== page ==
I was delighted to see that Premiere Opera has reissued a June 1966 Teatro Colon performance of La Gioconda, featuring a cast of major artists. I had previously read about this performance, but never actually heard it. On the whole, my high expectations were fulfilled.  The Gioconda in this Buenos Aires performance is Elena Suliotis, the fiery Greek soprano who caused a considerable stir in the mid to late '60s when she burst on the scene performing the most challenging dramatic soprano repertoire. Souliotis's no-holds-barred approach and rather unfinished technique led to an early vocal demise. Still, there is no question that the performances from her very brief prime made for compelling listening.

Souliotis did not possess all of the attributes necessary for the ideal Gioconda. Her attempt at the famous soft high B-flat in the opera's first act, for example, is rather scary. The register breaks are quite pronounced. Still, at this stage of her career, Souliotis possessed temperament, vocal power, and high notes to spare. She throws herself unsparingly into the role of Gioconda, a woman who is, after all, in the most desperate of predicaments. Souliotis's interpretation rises to considerable heights in a blazing account of the final act "Suicidio!" and the last confrontation with Barnaba. I would certainly count the Buenos Aires Gioconda among the more successful outings for this flawed, but quite fascinating singer.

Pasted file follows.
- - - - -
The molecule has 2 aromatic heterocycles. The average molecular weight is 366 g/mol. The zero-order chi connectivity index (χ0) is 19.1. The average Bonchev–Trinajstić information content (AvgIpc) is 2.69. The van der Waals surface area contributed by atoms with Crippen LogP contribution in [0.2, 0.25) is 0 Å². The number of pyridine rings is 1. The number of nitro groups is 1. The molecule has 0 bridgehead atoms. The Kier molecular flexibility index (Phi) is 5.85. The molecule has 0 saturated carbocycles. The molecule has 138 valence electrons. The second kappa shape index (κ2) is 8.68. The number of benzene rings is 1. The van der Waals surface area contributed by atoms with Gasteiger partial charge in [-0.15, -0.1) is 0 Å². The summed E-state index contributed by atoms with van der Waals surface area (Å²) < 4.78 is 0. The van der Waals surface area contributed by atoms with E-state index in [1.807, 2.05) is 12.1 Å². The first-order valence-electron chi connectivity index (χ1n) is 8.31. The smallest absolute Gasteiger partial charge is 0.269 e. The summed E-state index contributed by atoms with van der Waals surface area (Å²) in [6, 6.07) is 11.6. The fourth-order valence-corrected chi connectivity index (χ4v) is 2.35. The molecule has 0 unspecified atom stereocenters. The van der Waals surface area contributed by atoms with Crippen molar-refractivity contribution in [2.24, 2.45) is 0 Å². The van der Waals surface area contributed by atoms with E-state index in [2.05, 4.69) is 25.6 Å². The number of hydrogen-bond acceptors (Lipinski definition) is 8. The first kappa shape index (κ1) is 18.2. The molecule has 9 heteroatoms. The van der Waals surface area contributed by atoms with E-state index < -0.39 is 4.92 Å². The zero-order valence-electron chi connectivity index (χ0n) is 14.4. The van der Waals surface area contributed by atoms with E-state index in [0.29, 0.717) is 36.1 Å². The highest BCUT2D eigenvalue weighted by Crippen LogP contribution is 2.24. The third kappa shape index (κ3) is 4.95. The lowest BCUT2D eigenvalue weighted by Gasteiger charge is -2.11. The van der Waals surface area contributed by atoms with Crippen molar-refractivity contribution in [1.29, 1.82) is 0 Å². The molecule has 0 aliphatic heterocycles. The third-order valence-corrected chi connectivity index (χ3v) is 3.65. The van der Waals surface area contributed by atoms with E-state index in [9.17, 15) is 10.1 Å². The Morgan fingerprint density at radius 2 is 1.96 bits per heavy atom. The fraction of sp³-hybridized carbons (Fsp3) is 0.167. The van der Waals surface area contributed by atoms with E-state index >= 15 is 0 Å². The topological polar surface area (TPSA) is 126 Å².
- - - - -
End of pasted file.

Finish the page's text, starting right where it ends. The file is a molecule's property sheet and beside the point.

The remainder of the female side of the cast is quite strong. Rosalind Elias sings beautifully and brings considerable dramatic fire to the role of Laura. Oralia Dominguez is a rich-voiced La Cieca. But for me the real glory of this performance rests with the tenor and baritone leads. Enzo was the role in which Richard Tucker made his Metropolitan Opera debut on January 25, 1945, and it served the tenor well throughout his long and distinguished career. Unfortunately, it was also one of many "signature" roles that Tucker never recorded commercially (for that matter, neither Souliotis nor MacNeil recorded Gioconda).